Random Ramblings about stuff I see going on in biotech, internet and the stuff I read.

Saturday, January 20, 2007

more follow up answers to questions in the comments...

Way back here, on the post that I originally started this blog to get out there, someone new asked a question. Quoted in entirety here....

Hi. I've spent a considerable amount of time how browsing your blogs and have been throughly entertained! Thanks! I'm in my final year of the PhD (neuroscience/physiology) and it is past time for me to leave the ivory tower. I simply have no interest in the (quite flawed) current academic system where (from my perspective) great ideas are formulated and "sold" to granting agencies but are rarely implemented (or are implemented at a ridiculously slow pace). Also, spending another 10 years in medical school/residency/fellowship just does not seem like the best way to spend my late 20's and early 30's. Simply put, I'm tired of being poor and am not SO enthralled with research/medicine that I'm willing to sacrifice the next several years in a lab or in the classroom. I feel that I am very personable and have excellent analytical skills that I believe would serve me well in the business world. My question is this: if you were in my shoes (single, no kids, 25 years old, finishing up graduate school in the next 12 months, no business experience) looking to break into the business world, would you seek out an FAS type position or would you look to directly enroll in a business school? It seems to be a big financial risk to spend 60-80K on an MBA on the HOPE of picking up a quality job upon completion. Conversely, how long will have to work at the lowest rung of the totem pole before being "qualified" to take the entry level MBA job? Would my career potentially progress faster with the MBA? Any advice/insights would be greatly appreiated!

My advice is to take the FAS position. I can't find the post where I mention this (or even verify that my memory that I did so is accurate) but when I joined with a Ph.D. I was working with an MBA. He moved on and I got to see his salary. I earned more than he did. Coupled with that, Ph.D. MBA is a lot of schooling but no practical experience. I still wouldn't hire you in to my group without seeing some field/relevant experience out of you. To be blunt -> School teaches you how to think but doesn't actually teach you anything useful. By this I mean, you don't know how the industry ACTUALLY works. You have some great theories, and you have likely heard about stuff, but there is nothing like an actual kick in the teeth to really teach you. In addition, the books don't teach you how to "smell it" where "it" is anything relevant. You can text book tell me what happened, but I need you to be able to talk to people and remember that the last time you heard "that" the company went *boom* 6 months later. Anyone can look back (given enough data) and say why it happened. I want to see instincts that say it *will* happen. Those range from "They have beeen doing that assay forever and that means they are stuck on figuring out X" to "All the sales people are bailing and someone else just left to spend time with the family, which means Y".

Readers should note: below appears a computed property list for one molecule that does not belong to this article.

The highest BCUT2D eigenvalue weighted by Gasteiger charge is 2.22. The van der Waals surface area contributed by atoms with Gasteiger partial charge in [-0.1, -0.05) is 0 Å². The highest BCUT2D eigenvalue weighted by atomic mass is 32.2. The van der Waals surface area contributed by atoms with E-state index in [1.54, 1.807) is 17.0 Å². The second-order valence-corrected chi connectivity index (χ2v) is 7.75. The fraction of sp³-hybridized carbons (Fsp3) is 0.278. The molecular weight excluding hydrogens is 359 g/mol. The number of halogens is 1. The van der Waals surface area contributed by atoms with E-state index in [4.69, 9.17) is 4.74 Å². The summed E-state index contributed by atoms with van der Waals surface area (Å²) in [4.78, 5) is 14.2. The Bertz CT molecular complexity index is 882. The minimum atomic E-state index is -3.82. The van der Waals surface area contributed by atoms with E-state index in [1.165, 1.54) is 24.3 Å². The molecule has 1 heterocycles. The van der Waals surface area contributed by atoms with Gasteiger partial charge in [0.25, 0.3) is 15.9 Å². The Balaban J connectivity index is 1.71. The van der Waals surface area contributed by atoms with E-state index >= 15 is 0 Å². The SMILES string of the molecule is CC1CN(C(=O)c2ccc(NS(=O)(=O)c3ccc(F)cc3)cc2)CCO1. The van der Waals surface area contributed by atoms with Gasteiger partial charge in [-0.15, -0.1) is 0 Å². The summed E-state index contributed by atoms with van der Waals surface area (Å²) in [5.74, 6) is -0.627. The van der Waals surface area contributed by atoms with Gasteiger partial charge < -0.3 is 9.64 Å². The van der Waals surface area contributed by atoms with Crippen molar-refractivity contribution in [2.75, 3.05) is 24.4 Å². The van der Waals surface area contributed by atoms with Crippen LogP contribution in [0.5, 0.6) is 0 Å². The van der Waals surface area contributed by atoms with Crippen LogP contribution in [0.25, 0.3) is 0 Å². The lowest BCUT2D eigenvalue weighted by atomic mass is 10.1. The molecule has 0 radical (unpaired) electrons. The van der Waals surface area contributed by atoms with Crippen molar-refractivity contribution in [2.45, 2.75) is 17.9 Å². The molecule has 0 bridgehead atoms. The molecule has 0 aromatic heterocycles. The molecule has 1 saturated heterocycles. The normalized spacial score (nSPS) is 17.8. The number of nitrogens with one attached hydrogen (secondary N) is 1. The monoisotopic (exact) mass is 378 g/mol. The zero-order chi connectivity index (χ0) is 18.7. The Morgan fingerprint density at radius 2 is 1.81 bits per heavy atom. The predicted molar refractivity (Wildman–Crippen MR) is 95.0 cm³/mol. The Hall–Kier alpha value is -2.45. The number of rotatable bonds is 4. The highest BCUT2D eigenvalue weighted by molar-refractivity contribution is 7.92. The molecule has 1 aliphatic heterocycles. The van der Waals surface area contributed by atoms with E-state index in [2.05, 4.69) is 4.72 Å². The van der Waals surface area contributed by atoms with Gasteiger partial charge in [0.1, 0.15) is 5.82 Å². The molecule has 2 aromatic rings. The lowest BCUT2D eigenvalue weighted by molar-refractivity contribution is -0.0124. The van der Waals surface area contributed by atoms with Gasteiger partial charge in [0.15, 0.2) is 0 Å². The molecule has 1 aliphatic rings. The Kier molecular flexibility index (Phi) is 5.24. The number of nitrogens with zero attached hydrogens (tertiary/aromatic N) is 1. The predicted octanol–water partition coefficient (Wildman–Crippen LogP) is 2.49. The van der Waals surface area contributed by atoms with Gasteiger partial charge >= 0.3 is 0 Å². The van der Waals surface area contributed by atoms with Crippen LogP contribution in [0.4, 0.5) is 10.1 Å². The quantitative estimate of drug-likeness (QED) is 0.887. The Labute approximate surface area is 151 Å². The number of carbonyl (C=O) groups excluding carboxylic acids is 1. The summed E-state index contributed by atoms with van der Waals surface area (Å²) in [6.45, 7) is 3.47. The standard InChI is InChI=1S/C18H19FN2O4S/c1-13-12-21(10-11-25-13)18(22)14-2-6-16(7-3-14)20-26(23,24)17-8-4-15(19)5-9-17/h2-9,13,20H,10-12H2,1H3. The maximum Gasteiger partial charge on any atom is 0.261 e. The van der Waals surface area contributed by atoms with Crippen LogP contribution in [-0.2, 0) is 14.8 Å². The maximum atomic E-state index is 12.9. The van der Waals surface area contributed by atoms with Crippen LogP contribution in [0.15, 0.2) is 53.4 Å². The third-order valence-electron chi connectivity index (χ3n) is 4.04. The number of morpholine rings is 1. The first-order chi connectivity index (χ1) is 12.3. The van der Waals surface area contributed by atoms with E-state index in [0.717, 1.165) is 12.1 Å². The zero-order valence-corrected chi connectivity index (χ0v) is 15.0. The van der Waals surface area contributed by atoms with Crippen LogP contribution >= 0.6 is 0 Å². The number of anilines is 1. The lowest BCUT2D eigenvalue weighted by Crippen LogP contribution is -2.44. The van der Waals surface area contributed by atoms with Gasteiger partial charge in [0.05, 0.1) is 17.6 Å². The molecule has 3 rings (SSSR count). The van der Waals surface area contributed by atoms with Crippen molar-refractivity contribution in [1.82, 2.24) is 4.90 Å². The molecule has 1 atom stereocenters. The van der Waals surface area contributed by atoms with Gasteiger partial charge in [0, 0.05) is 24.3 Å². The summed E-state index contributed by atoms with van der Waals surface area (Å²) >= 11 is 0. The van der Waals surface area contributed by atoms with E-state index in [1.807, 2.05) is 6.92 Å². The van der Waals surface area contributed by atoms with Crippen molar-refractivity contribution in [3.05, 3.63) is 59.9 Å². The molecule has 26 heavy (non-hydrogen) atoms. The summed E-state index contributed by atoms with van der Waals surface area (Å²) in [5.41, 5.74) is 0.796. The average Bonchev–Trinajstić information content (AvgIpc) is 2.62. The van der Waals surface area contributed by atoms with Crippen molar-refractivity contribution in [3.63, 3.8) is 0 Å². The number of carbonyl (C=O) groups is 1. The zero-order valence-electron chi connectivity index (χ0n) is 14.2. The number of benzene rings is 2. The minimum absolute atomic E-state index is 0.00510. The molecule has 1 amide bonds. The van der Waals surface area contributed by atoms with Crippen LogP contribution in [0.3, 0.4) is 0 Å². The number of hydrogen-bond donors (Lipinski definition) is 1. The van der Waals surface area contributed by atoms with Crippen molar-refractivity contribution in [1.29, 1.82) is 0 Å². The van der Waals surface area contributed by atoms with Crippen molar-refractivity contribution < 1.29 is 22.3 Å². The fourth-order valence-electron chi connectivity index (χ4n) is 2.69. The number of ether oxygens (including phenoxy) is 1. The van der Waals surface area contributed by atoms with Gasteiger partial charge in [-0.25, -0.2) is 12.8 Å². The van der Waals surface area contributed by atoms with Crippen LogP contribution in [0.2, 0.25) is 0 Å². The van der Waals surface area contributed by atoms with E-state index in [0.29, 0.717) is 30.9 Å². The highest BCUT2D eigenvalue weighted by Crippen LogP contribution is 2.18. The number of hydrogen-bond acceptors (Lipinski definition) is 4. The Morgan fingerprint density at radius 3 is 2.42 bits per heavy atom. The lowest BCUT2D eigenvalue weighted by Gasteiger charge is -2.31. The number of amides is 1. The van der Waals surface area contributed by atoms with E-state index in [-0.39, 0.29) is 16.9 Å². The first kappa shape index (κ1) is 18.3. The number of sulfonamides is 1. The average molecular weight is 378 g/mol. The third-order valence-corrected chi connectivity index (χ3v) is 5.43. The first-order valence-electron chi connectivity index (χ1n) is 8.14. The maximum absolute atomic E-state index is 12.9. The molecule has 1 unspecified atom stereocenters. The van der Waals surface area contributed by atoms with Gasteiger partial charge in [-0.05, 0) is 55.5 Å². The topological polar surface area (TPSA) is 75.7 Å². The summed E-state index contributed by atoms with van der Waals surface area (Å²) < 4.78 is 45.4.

You can't get that from class. I won't pay you for the book stuff. I will pay you for the field stuff.

You can get the MBA later once you get some experience. I heavily recommend (and may some day myself get) an executive MBA. 1 yr, with people who know stuff, doing real world problems.
Get out and get a job.

***note** the "I'm tired of being poor" so closely matches a revelation I had one day in an elevator...after I found out what professors earn in salary. Totally resonates with me. I wanted to do good work AND get paid well. Selfish that way....

Good luck!

1 comment:

Yanka said...

It's absolutely amazing how everything makes sense until you actually start looking for a job. That is when I come to a conclusion that my Ph.D. is field-wise useless. How DO you get that first experience if no-one wants to hire a "book-worm"? With the exception of summer-time gigs back in undergrad, what else can anyone leaving a Ph.D. program boast? I am confused, to say the least... I am (almost) where the other guy is -- 26, Ph.D. in Bioinformatics, no kids BUT I am married and thus stuck in the New York Metro area. One would assume that with all the big pharma around someone would take a chance on the new girl, but nooooo.... Well at least not yet. Plenty of places that want me to do pattern recognition on financial data though. So my question is this: Is it worth it to look for/take a job in consulting (hopefully closer to bio) or an analyst position in finance (don't know how that's gonna work out if I've never went past the first "intro to finance" book in my life)? Or should I hold out for pharma to come around? (alternatively: should I build a neural net to predict my chances:)?)
I would really not want to leave bio completely, but I got to eat, right?
Thanks for the advice...